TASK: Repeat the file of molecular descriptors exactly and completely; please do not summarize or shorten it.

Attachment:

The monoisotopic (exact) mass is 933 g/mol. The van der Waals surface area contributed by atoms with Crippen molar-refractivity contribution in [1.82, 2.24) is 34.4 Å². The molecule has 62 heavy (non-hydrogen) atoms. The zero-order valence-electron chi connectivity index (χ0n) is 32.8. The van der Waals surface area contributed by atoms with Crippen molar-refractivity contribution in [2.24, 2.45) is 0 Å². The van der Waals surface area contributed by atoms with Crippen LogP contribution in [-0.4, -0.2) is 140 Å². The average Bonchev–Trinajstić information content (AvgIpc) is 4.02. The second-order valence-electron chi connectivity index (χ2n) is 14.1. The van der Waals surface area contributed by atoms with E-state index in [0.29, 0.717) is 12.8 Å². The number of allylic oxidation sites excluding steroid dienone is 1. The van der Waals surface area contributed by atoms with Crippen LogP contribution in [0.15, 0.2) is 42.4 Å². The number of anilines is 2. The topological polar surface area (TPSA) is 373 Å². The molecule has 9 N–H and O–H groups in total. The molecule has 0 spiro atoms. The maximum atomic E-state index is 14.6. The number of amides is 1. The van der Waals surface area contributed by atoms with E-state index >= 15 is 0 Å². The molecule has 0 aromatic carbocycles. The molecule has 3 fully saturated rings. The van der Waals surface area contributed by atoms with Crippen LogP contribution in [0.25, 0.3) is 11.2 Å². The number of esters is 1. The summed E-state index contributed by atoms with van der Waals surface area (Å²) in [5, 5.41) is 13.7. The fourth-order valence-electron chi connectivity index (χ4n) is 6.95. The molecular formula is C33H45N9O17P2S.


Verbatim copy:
The monoisotopic (exact) mass is 933 g/mol. The van der Waals surface area contributed by atoms with Crippen molar-refractivity contribution in [1.82, 2.24) is 34.4 Å². The molecule has 62 heavy (non-hydrogen) atoms. The zero-order valence-electron chi connectivity index (χ0n) is 32.8. The van der Waals surface area contributed by atoms with Crippen molar-refractivity contribution in [2.24, 2.45) is 0 Å². The van der Waals surface area contributed by atoms with Crippen LogP contribution in [-0.4, -0.2) is 140 Å². The average Bonchev–Trinajstić information content (AvgIpc) is 4.02. The second-order valence-electron chi connectivity index (χ2n) is 14.1. The van der Waals surface area contributed by atoms with E-state index in [0.29, 0.717) is 12.8 Å². The number of allylic oxidation sites excluding steroid dienone is 1. The van der Waals surface area contributed by atoms with Crippen LogP contribution in [0.15, 0.2) is 42.4 Å². The number of anilines is 2. The topological polar surface area (TPSA) is 373 Å². The molecule has 9 N–H and O–H groups in total. The molecule has 0 spiro atoms. The maximum atomic E-state index is 14.6. The number of amides is 1. The van der Waals surface area contributed by atoms with E-state index >= 15 is 0 Å². The molecule has 0 aromatic carbocycles. The molecule has 3 fully saturated rings. The van der Waals surface area contributed by atoms with Crippen LogP contribution in [0.25, 0.3) is 11.2 Å². The number of esters is 1. The summed E-state index contributed by atoms with van der Waals surface area (Å²) in [5, 5.41) is 13.7. The fourth-order valence-electron chi connectivity index (χ4n) is 6.95. The molecular formula is C33H45N9O17P2S.